It's going to be hard for the Republicans to field a presidential candidate as enthusiastic about the H-1B visa as U.S. Sen. Ted Cruz (R-Texas).
Cruz, who is expected to announce a presidential bid Monday, once proposed an immediate increase in the base H-1B cap from 65,000 to 325,000. Cruz offered the H-1B increase as an amendment in 2013 to the Senate's comprehensive immigration bill.
Cruz's amendment was defeated by the Senate's Judiciary Committee, which approved an 180,000 H-1B cap increase in the comprehensive immigration bill. The House never acted on this legislation.
Cruz's H-1B amendment, however, proposed increasing H-1B fees from $1,500 to $2,500 for those with 25 employees or more. The money would be used to create block grants to promote STEM (science, technology, engineering, math) education.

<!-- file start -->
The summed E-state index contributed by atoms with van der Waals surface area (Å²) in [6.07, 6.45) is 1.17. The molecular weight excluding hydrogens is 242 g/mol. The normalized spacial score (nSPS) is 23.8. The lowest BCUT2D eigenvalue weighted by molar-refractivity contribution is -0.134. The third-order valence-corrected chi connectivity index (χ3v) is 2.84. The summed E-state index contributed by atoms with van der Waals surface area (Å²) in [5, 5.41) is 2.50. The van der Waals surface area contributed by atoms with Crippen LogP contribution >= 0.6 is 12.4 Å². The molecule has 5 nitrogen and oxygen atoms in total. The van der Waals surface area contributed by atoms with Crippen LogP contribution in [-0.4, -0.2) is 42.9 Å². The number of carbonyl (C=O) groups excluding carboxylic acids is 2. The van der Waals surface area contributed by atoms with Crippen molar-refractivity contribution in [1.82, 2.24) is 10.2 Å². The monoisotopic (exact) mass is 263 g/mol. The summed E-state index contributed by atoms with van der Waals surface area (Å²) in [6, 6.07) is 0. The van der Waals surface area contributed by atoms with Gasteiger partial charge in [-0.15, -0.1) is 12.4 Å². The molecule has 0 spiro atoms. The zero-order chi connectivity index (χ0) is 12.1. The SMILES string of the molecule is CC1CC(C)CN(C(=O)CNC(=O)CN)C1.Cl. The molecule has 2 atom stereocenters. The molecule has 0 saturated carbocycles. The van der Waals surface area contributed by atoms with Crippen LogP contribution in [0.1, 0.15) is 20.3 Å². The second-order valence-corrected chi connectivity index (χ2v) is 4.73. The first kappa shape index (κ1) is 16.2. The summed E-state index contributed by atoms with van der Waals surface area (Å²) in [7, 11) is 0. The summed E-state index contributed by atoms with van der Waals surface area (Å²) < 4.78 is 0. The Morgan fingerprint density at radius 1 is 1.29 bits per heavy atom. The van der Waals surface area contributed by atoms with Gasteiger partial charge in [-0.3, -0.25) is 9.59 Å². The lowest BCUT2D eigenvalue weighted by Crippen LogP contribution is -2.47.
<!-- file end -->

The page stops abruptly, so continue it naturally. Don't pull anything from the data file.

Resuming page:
During the Senate committee debate, Cruz said imposing restrictions on the visa was unnecessary, but said he would support restrictions if the Judiciary Committee then debating the bill would agree to his cap recommendation. Among the restrictions in the Senate bill was a provision aimed at large offshore outsourcing providers that limited their use of H-1B or L-1 visa workers to 50% of their workforce.
Cruz is part of large group of politicians who will not acknowledge the H-1B's visas use in offshore outsourcing or the reality of U.S. workers who are forced to train their visa-holding replacements. In defending this H-1B increase, Cruz cited a study by the American Enterprise Institute, which argued that visa workers create jobs. This organization primarily represents the views of large companies and asset management firms.
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